OSB Panel and Wood Pellets in Woodfiber Competition | Woodworking Network

2022-10-01 22:34:55 By : Mr. Eric Hua

BOSTON - As the recovering U.S. housing market drives demand for lumber and wood panel products, oriented strand board (OSB) manufacturing capacity can be expected to grow.

Some 4.5 billion square feet in OSB capacity increases have already been planned to come online by the end of 2014, as idle mills are slated to reopen, and operating locations expand, says a new study issued today by RISI, a Boston-based wood industry research organization.  

Wood Pellet Makers Say Biofuel Has Low Carbon Impact

"Since the collapse in the U.S. housing market, a significant amount of OSB capacity has been idle," says David Fortin, Senior Economist, Wood Products at RISI.  Fortin says demand for OSB is increasing both cyclically and seasonally, with big impacts on Georgia-Pacific, Tolko, Norbord, Langboard, Louisiana-Pacific, Huber, Weyerhaeuser, Arbec Forest Products, Canfor, and Martco.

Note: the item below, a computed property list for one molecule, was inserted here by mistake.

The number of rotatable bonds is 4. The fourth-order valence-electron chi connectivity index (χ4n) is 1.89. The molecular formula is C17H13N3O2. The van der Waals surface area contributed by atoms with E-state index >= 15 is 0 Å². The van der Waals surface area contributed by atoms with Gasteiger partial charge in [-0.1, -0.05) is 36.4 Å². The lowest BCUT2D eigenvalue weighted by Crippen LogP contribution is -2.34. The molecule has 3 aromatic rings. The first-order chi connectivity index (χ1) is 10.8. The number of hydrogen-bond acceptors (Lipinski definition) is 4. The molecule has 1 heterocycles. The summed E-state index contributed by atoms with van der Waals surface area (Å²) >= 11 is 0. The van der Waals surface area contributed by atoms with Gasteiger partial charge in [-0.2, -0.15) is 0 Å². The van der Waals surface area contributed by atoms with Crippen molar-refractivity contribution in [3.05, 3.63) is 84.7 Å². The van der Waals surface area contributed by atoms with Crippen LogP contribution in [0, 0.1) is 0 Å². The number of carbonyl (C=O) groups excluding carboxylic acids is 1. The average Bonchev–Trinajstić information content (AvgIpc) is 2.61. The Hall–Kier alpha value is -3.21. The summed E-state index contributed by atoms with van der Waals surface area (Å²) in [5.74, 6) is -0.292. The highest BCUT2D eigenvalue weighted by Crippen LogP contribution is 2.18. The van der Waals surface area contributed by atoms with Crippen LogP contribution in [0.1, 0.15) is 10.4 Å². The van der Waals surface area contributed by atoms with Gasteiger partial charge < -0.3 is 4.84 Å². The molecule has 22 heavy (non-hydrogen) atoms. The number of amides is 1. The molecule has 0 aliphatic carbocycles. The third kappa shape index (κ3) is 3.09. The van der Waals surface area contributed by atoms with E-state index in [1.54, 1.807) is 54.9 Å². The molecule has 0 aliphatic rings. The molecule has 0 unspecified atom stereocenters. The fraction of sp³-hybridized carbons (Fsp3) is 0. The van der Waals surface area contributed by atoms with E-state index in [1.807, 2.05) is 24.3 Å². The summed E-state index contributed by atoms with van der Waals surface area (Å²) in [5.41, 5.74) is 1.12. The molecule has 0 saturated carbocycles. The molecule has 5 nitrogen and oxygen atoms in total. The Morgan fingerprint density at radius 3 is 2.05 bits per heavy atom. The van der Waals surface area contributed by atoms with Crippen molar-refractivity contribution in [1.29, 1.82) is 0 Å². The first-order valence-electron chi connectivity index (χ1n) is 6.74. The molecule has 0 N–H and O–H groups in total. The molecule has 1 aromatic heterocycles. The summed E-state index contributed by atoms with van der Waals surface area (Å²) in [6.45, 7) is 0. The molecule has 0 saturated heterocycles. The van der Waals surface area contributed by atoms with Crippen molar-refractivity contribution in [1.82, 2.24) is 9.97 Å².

But the sources of wood fiber used in Oriented Strand Board production also have another big customer: wood pellets manufactured for biofuel.

Long standing conflicts about pressure on forestry resources by rising demand in Europe for biofuel have begun to heat up. European environmental activists accuse their domestic power companies of stripping North American forestlands to keep power plants running - a charge rebutted by an international consortium of wood pellet fuel producers.

In any event, the demand for wood fiber is like to drive up the price, says RISI. "As capacity is added to meet cyclically improving demand, additional wood fiber will be needed," says Fortin. But, he notes, "The U.S. pellet export market is developing at the same time that OSB production is ratcheting up and will have implications for wood fiber demand and ultimately prices."

Fortin's study, OSB Capacity Expansion and the Development of US Pellet Exports - Impacts on Woodfiber Supply looks at whether wood fiber availability will become an issue as mills compete for resources with the developing U.S. pellet market.

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